A healthy and responsible society has informed and critically thinking citizenry elects its leaders based on facts, debates, and empirical data. Its leaders represent the interests of an informed citizenry capable of separating fact from emotion, asking hard questions about real world problems of society, and engaging in difficult debates necessary to solve society's problems. A society of critically thinking, financially responsible, rational, logical, and informed citizens who constantly scrutinize and ask hard questions can never be tyrannized. A free society will defend its rights to the death rather than submit to tyranny.

An unhealthy, irresponsible consumerist society elects its leaders based on feelings, greed, emotion, and bias. This society has an uninformed, financially irresponsible. lazy population that does not ask hard, controversial questions. It has tyrannical, conformist leaders because the population is easily intimidated and manipulated into turning on each other and silencing any dissidents through violence or threat of it. Leaders in this kind of dysfunctional society find themselves easy to stay in power because they wield immense power and no accountability. They can constantly promise people nice things and manipulate the media into telling people what they want to hear instead of hard truths they do not want to. People are extremely dependent on government for all aspects of life in this society and will gladly sacrifice freedom for the illusion of security and entertainment. The education industry is one the biggest offenders, in this regard. The concept of exceptionalism and the American Dream eventually created this very society because both ideas are based on emotion and hearsay instead of cold, hard facts.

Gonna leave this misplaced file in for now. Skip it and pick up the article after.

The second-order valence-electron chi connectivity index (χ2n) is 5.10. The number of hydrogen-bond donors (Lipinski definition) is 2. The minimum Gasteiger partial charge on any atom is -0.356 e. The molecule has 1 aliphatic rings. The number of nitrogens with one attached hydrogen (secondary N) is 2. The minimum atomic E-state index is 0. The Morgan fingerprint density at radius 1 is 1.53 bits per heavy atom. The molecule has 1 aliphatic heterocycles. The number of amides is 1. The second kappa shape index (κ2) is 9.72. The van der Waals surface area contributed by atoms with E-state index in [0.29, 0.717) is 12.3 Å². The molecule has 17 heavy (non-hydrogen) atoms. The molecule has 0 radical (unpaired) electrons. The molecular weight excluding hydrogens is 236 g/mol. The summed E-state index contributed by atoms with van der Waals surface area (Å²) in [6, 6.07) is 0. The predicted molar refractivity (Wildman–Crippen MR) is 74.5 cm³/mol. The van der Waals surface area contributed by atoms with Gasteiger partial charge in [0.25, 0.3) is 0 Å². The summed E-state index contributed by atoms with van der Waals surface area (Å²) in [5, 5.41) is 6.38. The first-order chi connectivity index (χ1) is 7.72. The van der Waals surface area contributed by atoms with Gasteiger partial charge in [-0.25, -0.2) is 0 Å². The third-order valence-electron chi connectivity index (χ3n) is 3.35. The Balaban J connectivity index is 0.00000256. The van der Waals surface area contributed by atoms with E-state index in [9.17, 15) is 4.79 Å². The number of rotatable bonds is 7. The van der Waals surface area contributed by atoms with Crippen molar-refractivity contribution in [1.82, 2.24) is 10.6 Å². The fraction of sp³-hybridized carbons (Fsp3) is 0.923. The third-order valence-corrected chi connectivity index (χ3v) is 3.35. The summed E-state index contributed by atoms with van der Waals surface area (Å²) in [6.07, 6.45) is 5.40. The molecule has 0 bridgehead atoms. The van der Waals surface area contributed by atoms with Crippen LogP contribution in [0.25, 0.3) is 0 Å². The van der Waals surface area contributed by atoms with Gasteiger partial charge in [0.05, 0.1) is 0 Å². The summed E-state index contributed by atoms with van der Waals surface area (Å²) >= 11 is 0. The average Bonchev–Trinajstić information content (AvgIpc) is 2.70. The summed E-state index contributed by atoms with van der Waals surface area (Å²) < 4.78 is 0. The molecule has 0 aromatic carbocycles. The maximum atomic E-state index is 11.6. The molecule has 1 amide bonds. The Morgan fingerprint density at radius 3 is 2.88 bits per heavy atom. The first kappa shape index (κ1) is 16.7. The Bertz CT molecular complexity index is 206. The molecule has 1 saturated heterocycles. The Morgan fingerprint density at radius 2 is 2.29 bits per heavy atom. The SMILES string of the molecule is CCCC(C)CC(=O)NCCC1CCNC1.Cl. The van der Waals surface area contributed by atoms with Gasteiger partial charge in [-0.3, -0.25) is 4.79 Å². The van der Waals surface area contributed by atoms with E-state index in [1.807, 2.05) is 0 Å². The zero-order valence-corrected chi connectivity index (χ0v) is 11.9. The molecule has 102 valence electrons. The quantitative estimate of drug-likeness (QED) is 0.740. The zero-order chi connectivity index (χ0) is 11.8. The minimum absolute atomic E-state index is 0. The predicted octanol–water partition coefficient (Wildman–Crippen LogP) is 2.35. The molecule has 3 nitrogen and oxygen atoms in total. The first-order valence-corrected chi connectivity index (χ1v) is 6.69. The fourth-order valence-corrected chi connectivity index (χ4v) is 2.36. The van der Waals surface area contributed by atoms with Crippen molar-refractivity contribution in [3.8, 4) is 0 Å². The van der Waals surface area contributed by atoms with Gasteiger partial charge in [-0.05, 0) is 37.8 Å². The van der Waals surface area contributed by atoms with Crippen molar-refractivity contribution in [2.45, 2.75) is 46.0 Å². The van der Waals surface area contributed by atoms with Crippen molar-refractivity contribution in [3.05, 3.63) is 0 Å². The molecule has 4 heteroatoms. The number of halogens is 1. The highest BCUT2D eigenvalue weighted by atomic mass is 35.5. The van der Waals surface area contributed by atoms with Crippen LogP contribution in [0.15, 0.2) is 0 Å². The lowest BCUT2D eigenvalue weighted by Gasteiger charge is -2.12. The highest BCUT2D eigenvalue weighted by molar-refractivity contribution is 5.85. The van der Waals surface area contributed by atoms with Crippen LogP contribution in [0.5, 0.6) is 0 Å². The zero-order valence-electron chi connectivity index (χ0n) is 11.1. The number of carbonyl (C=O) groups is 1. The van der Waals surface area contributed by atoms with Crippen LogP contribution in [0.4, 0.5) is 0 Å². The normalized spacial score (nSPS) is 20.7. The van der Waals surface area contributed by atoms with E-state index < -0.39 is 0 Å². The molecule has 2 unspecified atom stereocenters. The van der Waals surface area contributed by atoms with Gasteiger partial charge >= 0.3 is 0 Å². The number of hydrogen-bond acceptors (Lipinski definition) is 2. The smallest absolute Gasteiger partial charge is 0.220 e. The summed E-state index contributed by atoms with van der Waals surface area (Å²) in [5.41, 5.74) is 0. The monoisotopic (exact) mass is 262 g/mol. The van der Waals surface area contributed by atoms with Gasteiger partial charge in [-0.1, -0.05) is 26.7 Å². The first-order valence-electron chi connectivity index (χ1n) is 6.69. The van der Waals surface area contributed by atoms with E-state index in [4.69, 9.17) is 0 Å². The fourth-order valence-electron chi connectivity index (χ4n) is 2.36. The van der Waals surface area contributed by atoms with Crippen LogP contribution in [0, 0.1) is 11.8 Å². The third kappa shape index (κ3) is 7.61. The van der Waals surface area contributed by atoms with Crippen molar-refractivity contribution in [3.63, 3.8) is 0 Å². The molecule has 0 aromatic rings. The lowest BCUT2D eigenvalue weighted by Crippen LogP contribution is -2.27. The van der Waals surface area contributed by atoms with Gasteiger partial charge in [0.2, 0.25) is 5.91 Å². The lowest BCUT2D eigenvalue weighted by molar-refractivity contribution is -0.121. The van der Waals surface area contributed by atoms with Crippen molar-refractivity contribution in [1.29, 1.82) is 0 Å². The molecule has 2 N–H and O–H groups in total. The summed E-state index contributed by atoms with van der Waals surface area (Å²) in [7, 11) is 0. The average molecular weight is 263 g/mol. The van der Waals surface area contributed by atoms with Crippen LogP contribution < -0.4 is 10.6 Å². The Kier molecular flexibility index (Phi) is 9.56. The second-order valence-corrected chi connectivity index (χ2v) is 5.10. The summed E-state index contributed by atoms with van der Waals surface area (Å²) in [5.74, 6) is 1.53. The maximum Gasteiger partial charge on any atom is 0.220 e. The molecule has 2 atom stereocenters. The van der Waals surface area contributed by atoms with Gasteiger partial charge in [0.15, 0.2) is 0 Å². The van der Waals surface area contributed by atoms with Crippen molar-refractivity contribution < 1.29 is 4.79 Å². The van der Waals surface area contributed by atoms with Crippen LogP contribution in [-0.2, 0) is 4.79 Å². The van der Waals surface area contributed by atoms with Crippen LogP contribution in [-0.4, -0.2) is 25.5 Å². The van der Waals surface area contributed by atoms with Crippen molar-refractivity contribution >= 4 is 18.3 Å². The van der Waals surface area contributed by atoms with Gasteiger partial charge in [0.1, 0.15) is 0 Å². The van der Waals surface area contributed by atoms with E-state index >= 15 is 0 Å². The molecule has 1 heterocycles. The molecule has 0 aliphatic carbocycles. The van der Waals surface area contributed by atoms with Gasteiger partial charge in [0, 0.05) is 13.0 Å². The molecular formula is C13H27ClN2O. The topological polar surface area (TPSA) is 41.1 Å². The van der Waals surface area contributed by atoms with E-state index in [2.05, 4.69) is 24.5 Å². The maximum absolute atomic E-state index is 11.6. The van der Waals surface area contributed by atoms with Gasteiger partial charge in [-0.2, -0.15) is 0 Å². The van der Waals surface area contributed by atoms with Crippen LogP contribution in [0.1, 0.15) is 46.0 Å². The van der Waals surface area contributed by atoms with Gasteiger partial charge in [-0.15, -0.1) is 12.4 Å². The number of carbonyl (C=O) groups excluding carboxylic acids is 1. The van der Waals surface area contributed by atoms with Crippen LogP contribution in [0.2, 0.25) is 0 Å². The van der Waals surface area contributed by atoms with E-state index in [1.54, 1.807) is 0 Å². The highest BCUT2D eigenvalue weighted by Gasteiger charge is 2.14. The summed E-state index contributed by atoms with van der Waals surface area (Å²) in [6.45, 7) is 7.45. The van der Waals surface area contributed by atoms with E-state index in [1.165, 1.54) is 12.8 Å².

Public, classroom-based education where 1 teacher instructs as many as 60 students imposes unrealistic, unattainable goals on both student and teacher. It is the dysfunctional byproduct of a sick and lazy society that wants a quick solution to very difficult, multivariable problems.

The most important, unavoidable truth of education is that all abilities are inherently different and decided at an early age. Deciding whether or not to accept this fact is not an option.